Full section schedules & abstracts
(updated 1.6.13)

Monday, June 10

Block A (14.00-15.30)

Section 1: Varieties of Asia & Africa

Section 2: English in language policies

Section 3: Phraseology & formulaic language

Section 4: Teaching & learning English

Block B (16.00-17.00)

Section 1: English & identity in higher education

Section 2: Social impacts of English in Europe

Section 3: Variation & global implications

Tuesday, June 11

Block A (10.30-11.30)

Section 1: Explorations in ICE

Section 2: Corpora in the Expanding Circle

Section 3: Perceptions of English in Asia

Section 4: Internationalization of higher education

Block B (14.00-15.00)

Section 1: Creoles & contact linguistics

Section 2: Investigating universals

Section 3: Perceptions of English in Asia (cont.)

Block C (15.30-17.00)

Section 1: English in professional settings

Section 2: Theoretical challenges & openings

Section 3: Emerging norms in global English

Section 4: Internationalization of higher education (cont.)

Wednesday, June 12

Block A (10.30-11.30)

Section 1: Studies in UK varieties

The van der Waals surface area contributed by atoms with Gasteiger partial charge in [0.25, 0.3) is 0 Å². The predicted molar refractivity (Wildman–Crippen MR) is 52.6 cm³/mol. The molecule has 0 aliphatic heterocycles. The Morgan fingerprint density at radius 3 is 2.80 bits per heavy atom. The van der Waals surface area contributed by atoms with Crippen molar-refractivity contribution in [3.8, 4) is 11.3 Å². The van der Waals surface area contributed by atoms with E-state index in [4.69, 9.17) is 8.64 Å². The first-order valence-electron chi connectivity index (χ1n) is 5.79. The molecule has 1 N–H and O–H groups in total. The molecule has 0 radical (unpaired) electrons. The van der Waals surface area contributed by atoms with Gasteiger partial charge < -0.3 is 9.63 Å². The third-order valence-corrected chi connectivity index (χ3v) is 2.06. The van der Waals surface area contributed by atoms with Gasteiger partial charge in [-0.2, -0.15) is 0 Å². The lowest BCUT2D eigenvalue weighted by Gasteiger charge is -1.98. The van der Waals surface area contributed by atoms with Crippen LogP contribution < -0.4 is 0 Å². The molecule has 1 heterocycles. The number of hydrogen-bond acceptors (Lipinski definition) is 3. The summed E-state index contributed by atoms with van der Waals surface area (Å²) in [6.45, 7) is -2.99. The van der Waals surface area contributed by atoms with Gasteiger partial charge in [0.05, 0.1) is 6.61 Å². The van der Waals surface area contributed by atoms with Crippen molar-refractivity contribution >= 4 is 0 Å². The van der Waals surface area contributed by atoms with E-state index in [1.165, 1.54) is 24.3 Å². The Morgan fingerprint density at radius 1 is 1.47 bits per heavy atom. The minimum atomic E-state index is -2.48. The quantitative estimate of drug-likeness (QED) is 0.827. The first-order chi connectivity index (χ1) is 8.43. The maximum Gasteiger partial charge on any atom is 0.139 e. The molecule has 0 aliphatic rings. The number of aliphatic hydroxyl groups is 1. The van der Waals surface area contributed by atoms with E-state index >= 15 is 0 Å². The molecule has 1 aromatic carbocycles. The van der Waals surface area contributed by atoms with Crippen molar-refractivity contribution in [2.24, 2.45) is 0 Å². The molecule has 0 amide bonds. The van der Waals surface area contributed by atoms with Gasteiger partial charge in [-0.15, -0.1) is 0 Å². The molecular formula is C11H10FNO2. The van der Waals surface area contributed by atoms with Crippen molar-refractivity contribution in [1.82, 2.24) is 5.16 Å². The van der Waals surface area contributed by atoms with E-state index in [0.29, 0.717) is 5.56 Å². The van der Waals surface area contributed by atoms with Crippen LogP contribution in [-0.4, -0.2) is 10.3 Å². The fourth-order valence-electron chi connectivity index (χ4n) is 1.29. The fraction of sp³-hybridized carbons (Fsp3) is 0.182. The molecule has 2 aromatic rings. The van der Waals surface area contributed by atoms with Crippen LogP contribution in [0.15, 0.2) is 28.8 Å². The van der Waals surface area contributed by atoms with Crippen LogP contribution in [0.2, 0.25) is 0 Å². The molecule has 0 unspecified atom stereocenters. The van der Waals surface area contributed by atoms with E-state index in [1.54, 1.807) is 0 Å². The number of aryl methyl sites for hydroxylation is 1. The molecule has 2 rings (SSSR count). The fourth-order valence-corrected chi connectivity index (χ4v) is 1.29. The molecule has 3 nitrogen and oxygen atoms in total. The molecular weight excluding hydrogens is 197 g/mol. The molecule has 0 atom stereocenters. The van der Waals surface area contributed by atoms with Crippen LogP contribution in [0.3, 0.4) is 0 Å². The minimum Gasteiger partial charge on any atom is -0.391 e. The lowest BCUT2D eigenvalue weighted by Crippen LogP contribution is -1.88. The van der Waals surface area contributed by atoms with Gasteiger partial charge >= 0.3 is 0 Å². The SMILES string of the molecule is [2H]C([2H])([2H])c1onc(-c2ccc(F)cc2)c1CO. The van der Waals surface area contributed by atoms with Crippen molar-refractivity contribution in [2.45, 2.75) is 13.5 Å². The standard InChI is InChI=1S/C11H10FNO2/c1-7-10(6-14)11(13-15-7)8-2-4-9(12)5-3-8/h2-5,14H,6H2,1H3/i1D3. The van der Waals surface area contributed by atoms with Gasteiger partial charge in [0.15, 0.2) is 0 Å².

Section 2: Loanwords & borrowings

Section 3: Computer Mediated Communication

Section 4: Lexicon & lexicography

Block B (13.00-14.00)

Section 1: Studies in ELF corpora

Section 2: Bilingualism & multilingualism

Section 3: Computer Mediated Communication (cont.)

  • Marta Dąbrowska, Institute of English Studies, Jagiellonian University, Cracow, Poland
    Form and function of English of Polish Facebook users
  • Stellan Sundh, Gotland University
    Swedish and Russian young learners' communication in English with the help of modern technology

    • Abstract:

      Modern technology plays an increasing role in children's documentation and international communication at schools. The role of the English language in new ways of communicating and interacting is therefore relevant to investigate. The development of new digital tools implies that young learners are not only consumers but also producers of information in English, and that new forms of representations can be used when communicating in English. The presentation will describe a project between three schools in Sweden and three schools in Russia, young learners used English as their lingua franca and as means of communicating at three common websites with the help of blogs, podcasts and films from September to December 2012. The language produced at the website was analyzed in cooperation between departments at Gotland University, Sweden and at Immanuel Kant Federal University of Russia, Kaliningrad. All the young learners' productions at the three websites were classified in terms of modes of communication, length and themes of production. A research tool was developed with the help of a lecturer of software engineering. The preliminary results show how young Russian and Swedish learners can successfully use the English language in authentic communication.